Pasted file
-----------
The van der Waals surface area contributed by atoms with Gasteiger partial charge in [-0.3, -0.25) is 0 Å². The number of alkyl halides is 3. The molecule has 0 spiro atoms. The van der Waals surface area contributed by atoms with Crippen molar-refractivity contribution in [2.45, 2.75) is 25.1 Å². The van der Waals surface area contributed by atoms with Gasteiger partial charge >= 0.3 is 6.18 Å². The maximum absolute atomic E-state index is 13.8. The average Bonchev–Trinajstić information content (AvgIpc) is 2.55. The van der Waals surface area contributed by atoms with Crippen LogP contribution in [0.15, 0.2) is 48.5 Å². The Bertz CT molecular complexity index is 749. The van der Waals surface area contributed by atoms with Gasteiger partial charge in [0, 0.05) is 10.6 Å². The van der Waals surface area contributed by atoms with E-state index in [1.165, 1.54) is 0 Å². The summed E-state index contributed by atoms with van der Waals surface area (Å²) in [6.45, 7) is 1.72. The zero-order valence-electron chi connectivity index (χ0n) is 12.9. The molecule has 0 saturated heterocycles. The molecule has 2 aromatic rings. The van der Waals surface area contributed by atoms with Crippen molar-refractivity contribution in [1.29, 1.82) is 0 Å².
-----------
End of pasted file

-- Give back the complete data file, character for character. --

The van der Waals surface area contributed by atoms with Gasteiger partial charge in [-0.3, -0.25) is 0 Å². The number of alkyl halides is 3. The molecule has 0 spiro atoms. The van der Waals surface area contributed by atoms with Crippen molar-refractivity contribution in [2.45, 2.75) is 25.1 Å². The van der Waals surface area contributed by atoms with Gasteiger partial charge >= 0.3 is 6.18 Å². The maximum absolute atomic E-state index is 13.8. The average Bonchev–Trinajstić information content (AvgIpc) is 2.55. The van der Waals surface area contributed by atoms with Crippen LogP contribution in [0.15, 0.2) is 48.5 Å². The Bertz CT molecular complexity index is 749. The van der Waals surface area contributed by atoms with Gasteiger partial charge in [0, 0.05) is 10.6 Å². The van der Waals surface area contributed by atoms with E-state index in [1.165, 1.54) is 0 Å². The summed E-state index contributed by atoms with van der Waals surface area (Å²) in [6.45, 7) is 1.72. The zero-order valence-electron chi connectivity index (χ0n) is 12.9. The molecule has 0 saturated heterocycles. The molecule has 2 aromatic rings. The van der Waals surface area contributed by atoms with Crippen molar-refractivity contribution in [1.29, 1.82) is 0 Å².